Appeals and reviews
There are statutory rights of review which give people a legal right to ask for a review of decisions relating to homelessness (as amended by the Homelessness Act 2002).
We will make many decisions about your homelessness over the period they are assisting you. If you are unhappy about a decision made that relates to homelessness you have the right to request a review of that decision.
The following is a list of the circumstances whereby you can request a review:
- Your eligibility for assistance
- What duty (if any) you are owed in relation to the duties owed to a person found to be homeless or threatened with homelessness
- The steps you are to take in your personalised housing plan during the prevention duty
- Our decision to give notice to bring an end to the prevention duty
- The steps you are to take in your personalised housing plan during the relief duty
- Our decision to give notice to bring an end to the relief duty
- Giving notice in cases of deliberate and unreasonable refusal to co-operate
- To refer your case to another authority
- The suitability of the accommodation offered to you
Request a review
If you are homeless, and you have a legal right to a statutory review, you can apply for a review either in writing, on the telephone, by email or by coming into the office.
You must make any request for a review within 21 days of receiving our decision in writing. We will then write to you giving 14 days for you to provide further evidence which you want us to consider.
Whilst you are not required to provide grounds or reasons for challenging our decision, providing a written representation would give the reviewing officer a better understanding of why you think our decision is wrong and why it should be changed. After your case has been given full consideration, you will receive a formal reply in writing within 56 days, unless a longer timescale is agreed with you.
Late requests for a review may be accepted in very special circumstances, but you must explain your reasons for the delay.
If you are submitting a review request outside of the deadline, you will need to explain why your request is late and it will be up to the officer conducting the review to decide if it is reasonable to accept your request outside of the required time.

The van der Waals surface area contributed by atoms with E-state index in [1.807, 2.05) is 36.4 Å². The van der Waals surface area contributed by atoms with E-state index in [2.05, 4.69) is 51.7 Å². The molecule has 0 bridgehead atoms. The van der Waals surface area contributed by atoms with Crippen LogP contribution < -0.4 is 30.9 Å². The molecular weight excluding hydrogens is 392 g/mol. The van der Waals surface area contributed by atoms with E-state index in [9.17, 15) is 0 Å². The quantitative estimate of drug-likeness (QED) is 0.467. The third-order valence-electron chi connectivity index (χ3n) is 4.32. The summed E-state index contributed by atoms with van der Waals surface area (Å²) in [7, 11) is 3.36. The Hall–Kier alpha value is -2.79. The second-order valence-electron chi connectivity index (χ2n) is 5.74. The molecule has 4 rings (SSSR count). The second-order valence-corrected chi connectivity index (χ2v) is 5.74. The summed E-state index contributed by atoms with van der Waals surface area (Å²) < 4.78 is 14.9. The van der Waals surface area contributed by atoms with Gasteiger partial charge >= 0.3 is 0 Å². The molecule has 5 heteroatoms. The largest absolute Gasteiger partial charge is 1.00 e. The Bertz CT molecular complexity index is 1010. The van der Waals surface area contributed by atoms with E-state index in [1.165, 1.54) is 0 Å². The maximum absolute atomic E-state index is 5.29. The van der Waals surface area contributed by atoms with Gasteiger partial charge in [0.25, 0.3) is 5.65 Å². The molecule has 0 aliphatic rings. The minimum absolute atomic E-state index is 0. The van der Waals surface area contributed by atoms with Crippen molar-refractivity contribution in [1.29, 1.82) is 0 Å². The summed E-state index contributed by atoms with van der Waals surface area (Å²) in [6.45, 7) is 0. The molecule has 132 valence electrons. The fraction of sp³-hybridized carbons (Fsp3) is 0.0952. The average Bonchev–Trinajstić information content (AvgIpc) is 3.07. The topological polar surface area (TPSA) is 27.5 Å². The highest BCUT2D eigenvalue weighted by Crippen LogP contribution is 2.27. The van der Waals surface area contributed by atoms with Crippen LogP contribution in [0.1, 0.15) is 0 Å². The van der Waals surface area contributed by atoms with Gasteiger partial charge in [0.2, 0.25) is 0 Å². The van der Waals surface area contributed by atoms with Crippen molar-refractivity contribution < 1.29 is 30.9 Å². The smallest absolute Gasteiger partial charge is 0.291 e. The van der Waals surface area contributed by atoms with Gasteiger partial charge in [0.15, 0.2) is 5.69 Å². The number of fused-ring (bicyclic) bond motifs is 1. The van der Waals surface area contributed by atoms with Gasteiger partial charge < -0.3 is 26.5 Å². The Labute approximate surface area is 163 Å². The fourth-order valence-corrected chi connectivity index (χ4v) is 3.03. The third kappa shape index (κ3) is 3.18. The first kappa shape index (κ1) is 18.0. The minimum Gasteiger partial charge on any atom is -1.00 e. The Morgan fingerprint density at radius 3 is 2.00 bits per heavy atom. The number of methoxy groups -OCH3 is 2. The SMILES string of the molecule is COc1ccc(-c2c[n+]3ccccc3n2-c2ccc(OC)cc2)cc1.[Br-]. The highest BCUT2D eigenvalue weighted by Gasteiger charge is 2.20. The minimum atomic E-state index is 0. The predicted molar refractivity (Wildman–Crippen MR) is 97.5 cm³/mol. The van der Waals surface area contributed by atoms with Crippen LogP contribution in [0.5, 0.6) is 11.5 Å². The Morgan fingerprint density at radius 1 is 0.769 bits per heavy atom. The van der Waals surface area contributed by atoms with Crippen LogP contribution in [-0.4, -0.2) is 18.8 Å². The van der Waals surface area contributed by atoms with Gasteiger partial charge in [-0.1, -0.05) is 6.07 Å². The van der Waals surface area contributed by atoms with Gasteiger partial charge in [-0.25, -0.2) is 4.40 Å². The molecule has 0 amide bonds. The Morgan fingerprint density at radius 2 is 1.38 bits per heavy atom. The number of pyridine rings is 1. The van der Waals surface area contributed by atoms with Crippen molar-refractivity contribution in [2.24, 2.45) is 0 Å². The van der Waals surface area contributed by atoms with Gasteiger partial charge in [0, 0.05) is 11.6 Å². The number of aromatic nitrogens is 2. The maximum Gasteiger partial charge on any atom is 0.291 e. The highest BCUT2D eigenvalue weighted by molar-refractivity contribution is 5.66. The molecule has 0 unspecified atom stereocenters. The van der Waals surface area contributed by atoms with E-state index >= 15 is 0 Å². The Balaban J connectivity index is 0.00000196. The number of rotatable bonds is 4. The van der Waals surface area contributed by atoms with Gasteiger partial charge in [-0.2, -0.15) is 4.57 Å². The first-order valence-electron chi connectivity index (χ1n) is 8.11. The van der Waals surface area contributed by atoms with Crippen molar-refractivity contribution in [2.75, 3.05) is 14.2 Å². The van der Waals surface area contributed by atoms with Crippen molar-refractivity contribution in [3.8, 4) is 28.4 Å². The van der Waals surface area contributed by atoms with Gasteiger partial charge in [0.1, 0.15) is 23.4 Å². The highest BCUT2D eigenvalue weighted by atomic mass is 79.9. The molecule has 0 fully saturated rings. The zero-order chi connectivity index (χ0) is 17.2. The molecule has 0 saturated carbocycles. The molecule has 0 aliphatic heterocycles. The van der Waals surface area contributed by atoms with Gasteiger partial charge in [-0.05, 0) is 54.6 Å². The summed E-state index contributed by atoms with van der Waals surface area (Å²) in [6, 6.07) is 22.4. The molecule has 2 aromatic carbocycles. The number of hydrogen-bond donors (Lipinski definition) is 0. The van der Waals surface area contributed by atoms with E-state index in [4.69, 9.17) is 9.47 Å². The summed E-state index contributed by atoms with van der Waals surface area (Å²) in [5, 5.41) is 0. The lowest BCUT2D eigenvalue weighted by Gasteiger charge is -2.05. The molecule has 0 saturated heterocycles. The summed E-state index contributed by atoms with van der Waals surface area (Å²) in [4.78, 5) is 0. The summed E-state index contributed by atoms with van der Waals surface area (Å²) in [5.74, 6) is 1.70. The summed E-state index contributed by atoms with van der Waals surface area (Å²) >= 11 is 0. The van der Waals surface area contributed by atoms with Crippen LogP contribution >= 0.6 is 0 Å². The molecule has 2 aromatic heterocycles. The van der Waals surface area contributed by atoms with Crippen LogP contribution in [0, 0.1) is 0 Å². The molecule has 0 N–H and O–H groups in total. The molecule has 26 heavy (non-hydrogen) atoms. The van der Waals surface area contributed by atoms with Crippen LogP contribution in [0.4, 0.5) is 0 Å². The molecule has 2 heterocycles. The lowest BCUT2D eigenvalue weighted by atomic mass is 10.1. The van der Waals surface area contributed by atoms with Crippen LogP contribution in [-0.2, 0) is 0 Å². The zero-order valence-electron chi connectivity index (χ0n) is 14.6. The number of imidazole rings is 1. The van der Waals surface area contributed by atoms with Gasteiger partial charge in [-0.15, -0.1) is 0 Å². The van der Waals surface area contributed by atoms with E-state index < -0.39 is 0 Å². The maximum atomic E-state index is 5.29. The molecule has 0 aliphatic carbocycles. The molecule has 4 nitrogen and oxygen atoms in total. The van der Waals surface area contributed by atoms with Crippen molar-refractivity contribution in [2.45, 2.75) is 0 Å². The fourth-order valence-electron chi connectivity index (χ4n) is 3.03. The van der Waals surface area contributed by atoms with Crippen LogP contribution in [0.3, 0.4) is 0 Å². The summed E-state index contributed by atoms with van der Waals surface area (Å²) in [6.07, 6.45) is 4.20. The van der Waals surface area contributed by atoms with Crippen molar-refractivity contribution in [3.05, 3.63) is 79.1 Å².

What happens next?
Your review request will be considered by an officer more senior to the officer who took the original decision or by someone acting as our agent, neither of whom will have been involved in the original decision.
Once we have received your request, you or someone acting on your behalf will be asked if they wish to make any written representations. Whilst you are not required to provide grounds or reasons for challenging our decision, providing a written representation would give the reviewing officer a better understanding of why you think our decision is wrong and why it should be changed.
All representations should be made within 14 days from the day on which you requested the review, although this period can be extended by mutual agreement.
The reviewing officer must conclude and deliver their decision to you in writing within 56 days of your review request being received, although this period can be extended if further enquiries need to be made. If the reviewing officer fails to deliver their decision within the specified time, you are entitled to appeal to the County Court against the original decision within 21 days.
In cases where the reviewing officer is unhappy with the original decision or the manner in which the decision was made. If after considering the case they decide to make a decision that is against your interests, you will be notified of their decision and will be given a further opportunity to provide further written or oral representations.
Unhappy with your review
If you are unhappy with a decision made on review, provided your application is made within 21 days of the decision being made, you have the right to pursue a further review on a point of law through the County Court.
If you are thinking of progressing your case to the County Court, you may want to seek independent advice and assistance from a solicitor or: